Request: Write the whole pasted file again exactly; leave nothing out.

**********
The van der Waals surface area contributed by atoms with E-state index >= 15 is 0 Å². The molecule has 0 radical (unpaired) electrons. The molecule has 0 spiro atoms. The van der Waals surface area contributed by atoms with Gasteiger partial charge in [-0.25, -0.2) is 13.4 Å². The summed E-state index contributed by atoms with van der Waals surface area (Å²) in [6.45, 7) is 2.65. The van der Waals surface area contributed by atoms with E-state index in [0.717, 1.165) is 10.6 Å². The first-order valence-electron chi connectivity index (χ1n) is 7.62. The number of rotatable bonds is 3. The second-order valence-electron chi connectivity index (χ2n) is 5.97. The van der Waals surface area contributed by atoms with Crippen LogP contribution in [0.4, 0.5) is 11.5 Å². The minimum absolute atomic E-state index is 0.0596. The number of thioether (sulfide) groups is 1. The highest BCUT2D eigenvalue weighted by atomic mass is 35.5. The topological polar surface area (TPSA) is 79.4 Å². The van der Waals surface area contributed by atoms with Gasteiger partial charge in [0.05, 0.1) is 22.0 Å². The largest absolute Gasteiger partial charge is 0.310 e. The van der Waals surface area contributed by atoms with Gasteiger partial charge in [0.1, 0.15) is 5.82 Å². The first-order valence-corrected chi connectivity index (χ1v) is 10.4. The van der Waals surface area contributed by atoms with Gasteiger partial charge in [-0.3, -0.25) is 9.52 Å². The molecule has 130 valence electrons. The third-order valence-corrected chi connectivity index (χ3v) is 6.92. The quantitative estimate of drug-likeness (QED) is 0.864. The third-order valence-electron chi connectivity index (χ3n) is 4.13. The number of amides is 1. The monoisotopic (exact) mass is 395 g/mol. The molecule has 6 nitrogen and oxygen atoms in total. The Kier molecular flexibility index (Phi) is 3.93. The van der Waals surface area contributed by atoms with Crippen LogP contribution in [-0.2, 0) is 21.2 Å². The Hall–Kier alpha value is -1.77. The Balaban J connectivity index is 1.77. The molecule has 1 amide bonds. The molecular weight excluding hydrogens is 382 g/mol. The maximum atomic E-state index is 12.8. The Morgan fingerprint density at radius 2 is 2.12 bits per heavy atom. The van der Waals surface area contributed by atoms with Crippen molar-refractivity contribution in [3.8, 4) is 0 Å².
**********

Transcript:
The van der Waals surface area contributed by atoms with E-state index >= 15 is 0 Å². The molecule has 0 radical (unpaired) electrons. The molecule has 0 spiro atoms. The van der Waals surface area contributed by atoms with Gasteiger partial charge in [-0.25, -0.2) is 13.4 Å². The summed E-state index contributed by atoms with van der Waals surface area (Å²) in [6.45, 7) is 2.65. The van der Waals surface area contributed by atoms with E-state index in [0.717, 1.165) is 10.6 Å². The first-order valence-electron chi connectivity index (χ1n) is 7.62. The number of rotatable bonds is 3. The second-order valence-electron chi connectivity index (χ2n) is 5.97. The van der Waals surface area contributed by atoms with Crippen LogP contribution in [0.4, 0.5) is 11.5 Å². The minimum absolute atomic E-state index is 0.0596. The number of thioether (sulfide) groups is 1. The highest BCUT2D eigenvalue weighted by atomic mass is 35.5. The topological polar surface area (TPSA) is 79.4 Å². The van der Waals surface area contributed by atoms with Gasteiger partial charge in [0.05, 0.1) is 22.0 Å². The largest absolute Gasteiger partial charge is 0.310 e. The van der Waals surface area contributed by atoms with Gasteiger partial charge in [0.1, 0.15) is 5.82 Å². The first-order valence-corrected chi connectivity index (χ1v) is 10.4. The van der Waals surface area contributed by atoms with Gasteiger partial charge in [-0.3, -0.25) is 9.52 Å². The molecule has 130 valence electrons. The third-order valence-corrected chi connectivity index (χ3v) is 6.92. The quantitative estimate of drug-likeness (QED) is 0.864. The third-order valence-electron chi connectivity index (χ3n) is 4.13. The number of amides is 1. The monoisotopic (exact) mass is 395 g/mol. The molecule has 6 nitrogen and oxygen atoms in total. The Kier molecular flexibility index (Phi) is 3.93. The van der Waals surface area contributed by atoms with Crippen LogP contribution in [-0.2, 0) is 21.2 Å². The Hall–Kier alpha value is -1.77. The Balaban J connectivity index is 1.77. The molecule has 1 amide bonds. The molecular weight excluding hydrogens is 382 g/mol. The maximum atomic E-state index is 12.8. The Morgan fingerprint density at radius 2 is 2.12 bits per heavy atom. The van der Waals surface area contributed by atoms with Crippen molar-refractivity contribution in [3.8, 4) is 0 Å².